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EBITDA / EBIDA or Giggedy / Giggety (which one to use?)


DooDiligence
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When is it good to at least glance at EBITDA or one of its variants?

 

Is it just a good way to level the varying CAPEX / debt & tax situations / depreciation choices, of various companies for comparison?

 

I would think that as long as management uses realistic depreciation schedules, the income statement should look right without any funny business.

 

and another thing, I like companies with higher CAPEX than depreciation because I believe it provides for a better future in the hands of a good capital allocator (would this be indicative of funny business to come?)

 

What effect does capex exceeding depreciation have, if it's done consistently over an extended period?

Is_EBITDA_as_Bad_as_Buffett_Says?.pdf

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I don't understand why anyone would want to ignore a company's capital structure or how it compares to competitors'.  Unless you are able to buy equity in the business absent the capital structure.  And I don't think EBITDA "levels the playing field" at all, it simply blinds you to the differences you should be paying attention to.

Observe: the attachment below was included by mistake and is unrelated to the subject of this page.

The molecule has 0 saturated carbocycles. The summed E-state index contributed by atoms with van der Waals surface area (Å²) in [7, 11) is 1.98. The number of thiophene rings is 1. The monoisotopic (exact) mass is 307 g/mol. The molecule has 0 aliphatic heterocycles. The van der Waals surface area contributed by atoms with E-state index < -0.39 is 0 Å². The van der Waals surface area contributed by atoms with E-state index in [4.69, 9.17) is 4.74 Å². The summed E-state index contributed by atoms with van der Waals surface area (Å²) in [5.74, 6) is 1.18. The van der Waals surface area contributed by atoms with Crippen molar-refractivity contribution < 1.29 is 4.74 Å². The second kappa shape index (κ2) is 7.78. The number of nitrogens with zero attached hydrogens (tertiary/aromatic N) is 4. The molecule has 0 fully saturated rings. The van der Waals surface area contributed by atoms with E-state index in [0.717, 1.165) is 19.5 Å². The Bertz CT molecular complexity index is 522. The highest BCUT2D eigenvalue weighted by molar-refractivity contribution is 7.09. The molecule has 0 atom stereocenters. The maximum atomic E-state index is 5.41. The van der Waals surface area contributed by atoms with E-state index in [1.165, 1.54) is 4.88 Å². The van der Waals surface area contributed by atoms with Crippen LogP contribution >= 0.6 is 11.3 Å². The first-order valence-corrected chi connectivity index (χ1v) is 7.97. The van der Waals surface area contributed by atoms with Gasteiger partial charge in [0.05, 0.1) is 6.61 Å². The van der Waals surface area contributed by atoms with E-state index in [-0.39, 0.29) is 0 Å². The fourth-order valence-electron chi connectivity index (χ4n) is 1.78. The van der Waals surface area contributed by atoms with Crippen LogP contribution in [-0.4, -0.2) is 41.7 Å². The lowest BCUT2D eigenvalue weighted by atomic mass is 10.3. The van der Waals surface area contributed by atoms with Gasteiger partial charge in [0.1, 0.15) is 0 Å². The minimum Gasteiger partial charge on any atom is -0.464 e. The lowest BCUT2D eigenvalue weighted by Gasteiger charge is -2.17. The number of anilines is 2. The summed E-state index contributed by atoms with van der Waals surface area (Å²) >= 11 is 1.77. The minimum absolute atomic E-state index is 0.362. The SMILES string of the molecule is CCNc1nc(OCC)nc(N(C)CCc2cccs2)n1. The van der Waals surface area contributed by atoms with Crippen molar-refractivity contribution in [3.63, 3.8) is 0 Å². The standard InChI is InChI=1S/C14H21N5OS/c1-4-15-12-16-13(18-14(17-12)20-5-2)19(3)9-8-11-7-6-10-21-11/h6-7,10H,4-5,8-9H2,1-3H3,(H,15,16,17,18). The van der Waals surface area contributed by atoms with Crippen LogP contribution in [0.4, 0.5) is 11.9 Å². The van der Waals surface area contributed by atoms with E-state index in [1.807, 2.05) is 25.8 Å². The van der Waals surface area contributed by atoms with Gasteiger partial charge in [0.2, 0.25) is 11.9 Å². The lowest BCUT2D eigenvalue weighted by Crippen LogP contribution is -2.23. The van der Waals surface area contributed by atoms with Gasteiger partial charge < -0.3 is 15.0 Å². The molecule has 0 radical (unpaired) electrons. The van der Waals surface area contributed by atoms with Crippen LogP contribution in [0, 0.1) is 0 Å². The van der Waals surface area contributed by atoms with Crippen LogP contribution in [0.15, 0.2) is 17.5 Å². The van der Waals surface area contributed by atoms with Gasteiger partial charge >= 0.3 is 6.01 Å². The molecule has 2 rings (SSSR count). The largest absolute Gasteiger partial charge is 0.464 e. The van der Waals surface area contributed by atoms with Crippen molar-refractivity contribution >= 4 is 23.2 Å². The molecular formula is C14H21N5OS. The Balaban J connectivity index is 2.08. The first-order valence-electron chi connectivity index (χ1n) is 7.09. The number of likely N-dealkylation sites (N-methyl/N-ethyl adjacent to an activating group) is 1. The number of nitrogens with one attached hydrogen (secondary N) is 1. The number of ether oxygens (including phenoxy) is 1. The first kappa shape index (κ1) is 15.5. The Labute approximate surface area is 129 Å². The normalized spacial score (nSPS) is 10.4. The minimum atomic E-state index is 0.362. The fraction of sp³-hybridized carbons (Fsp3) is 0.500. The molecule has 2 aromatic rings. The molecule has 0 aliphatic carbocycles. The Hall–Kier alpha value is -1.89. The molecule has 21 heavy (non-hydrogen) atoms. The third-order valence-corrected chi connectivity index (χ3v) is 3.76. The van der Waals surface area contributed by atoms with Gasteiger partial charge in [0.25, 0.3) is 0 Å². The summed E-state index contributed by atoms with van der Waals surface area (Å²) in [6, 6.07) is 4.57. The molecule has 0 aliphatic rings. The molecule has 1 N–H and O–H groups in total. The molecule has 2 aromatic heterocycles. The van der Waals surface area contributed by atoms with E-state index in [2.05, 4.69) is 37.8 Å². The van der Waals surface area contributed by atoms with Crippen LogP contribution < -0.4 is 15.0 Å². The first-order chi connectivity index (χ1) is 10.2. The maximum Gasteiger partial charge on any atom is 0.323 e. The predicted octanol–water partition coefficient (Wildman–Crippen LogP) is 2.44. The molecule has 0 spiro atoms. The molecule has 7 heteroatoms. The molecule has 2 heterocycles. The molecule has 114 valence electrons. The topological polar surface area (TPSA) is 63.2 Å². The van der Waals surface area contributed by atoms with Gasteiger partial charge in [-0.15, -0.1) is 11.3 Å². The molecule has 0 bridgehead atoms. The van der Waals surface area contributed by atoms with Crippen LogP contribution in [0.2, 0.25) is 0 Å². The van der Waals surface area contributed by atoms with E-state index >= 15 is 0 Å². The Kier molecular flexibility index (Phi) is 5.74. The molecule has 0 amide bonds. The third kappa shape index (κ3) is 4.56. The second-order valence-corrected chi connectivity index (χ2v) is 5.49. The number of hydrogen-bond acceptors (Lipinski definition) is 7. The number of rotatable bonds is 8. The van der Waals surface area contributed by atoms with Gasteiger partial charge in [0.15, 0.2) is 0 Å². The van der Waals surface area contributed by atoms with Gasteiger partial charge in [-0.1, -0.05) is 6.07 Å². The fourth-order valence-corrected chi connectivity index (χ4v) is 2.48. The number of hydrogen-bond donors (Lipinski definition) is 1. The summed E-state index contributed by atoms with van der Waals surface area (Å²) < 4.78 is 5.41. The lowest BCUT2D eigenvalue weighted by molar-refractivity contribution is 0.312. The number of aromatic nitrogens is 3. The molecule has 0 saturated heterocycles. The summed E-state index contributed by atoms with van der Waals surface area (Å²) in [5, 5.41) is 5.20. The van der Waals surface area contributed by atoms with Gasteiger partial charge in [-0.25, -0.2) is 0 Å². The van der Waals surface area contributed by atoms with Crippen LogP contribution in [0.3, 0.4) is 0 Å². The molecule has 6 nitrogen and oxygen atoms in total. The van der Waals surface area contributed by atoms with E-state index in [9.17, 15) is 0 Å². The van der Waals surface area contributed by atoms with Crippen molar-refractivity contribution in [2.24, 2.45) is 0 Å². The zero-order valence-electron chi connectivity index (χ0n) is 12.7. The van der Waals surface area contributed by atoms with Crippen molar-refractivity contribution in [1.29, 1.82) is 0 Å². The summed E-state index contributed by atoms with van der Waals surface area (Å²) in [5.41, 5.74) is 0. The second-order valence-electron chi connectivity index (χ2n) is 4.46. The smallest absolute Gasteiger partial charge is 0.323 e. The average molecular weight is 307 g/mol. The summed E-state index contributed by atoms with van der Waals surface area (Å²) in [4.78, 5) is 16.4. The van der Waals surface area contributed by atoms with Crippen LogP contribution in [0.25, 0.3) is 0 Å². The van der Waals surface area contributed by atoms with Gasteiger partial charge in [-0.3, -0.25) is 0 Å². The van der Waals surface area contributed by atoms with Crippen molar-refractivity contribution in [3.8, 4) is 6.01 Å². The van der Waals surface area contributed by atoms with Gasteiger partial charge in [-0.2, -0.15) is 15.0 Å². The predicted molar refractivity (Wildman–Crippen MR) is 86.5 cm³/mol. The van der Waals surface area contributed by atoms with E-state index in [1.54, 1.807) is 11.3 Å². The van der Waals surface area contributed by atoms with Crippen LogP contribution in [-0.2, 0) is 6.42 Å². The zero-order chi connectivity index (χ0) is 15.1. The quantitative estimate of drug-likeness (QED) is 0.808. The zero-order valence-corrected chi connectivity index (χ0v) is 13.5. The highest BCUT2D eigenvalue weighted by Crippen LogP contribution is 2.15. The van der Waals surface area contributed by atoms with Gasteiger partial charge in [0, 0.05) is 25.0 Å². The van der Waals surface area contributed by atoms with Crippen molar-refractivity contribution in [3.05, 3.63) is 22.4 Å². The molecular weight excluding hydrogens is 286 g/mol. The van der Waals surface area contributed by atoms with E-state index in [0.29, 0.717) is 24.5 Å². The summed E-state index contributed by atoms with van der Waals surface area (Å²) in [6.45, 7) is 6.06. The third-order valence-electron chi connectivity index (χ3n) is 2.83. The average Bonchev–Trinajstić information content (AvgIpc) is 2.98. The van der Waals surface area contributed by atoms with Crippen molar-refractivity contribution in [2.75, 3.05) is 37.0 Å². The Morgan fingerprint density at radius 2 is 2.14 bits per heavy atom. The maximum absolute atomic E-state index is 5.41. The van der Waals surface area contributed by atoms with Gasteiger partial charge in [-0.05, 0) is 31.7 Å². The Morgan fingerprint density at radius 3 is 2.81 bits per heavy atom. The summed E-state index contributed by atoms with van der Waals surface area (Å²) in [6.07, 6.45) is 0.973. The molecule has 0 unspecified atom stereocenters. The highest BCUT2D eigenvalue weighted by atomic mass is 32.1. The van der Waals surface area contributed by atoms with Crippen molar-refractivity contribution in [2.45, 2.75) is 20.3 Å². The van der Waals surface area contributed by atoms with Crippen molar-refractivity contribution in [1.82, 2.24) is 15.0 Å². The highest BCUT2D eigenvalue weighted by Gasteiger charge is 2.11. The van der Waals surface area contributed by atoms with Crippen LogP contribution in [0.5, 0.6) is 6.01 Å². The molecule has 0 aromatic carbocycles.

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It's useful for companies/industries that don't have much of any "A" cost and very little "D".

So basically you should be using EBIT instead.  ;)

 

that would sound much better in an earnings call than EBIDA (just sounds goofy...)

 

oh god, listening to QSR call & the guy just said EBIDA.

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It's useful for companies/industries that don't have much of any "A" cost and very little "D".

So basically you should be using EBIT instead.  ;)

 

It's possible I misspoke, however, I meant to say that there is an "A" accounting cost but it isn't a true cost or a good portion of it isn't a true cost as in the amortization of customer relationships. If the relationships are gained as fast or faster than they are lost by a constant sales/marketing expense than the A is this case isn't a real cost imo. Buffett mentions this in recent letters etc with Precision Castparts and it's true for freight brokers/forwarders that are generally acquisitive.

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I don't understand why anyone would want to ignore a company's capital structure or how it compares to competitors'.  Unless you are able to buy equity in the business absent the capital structure.  And I don't think EBITDA "levels the playing field" at all, it simply blinds you to the differences you should be paying attention to.

 

Joel Greenblatt's reasoning is that capital structure often takes care of itself. If a company is under-levered, it will likely be taken over and geared up. etc.

From a quantitative perspective, where you are buying large baskets of 30+ stocks, it is fine to use crude valuation tools by themselves.

 

This methodology is not meant to be used on individual stocks though. You should consider control, liklihood of acquisition or activist stake,capital structure ratios, p/fcf, pe, ev/ebitda (less maintenance capex), coverage ratios etc... not individiual metrics in isolation.

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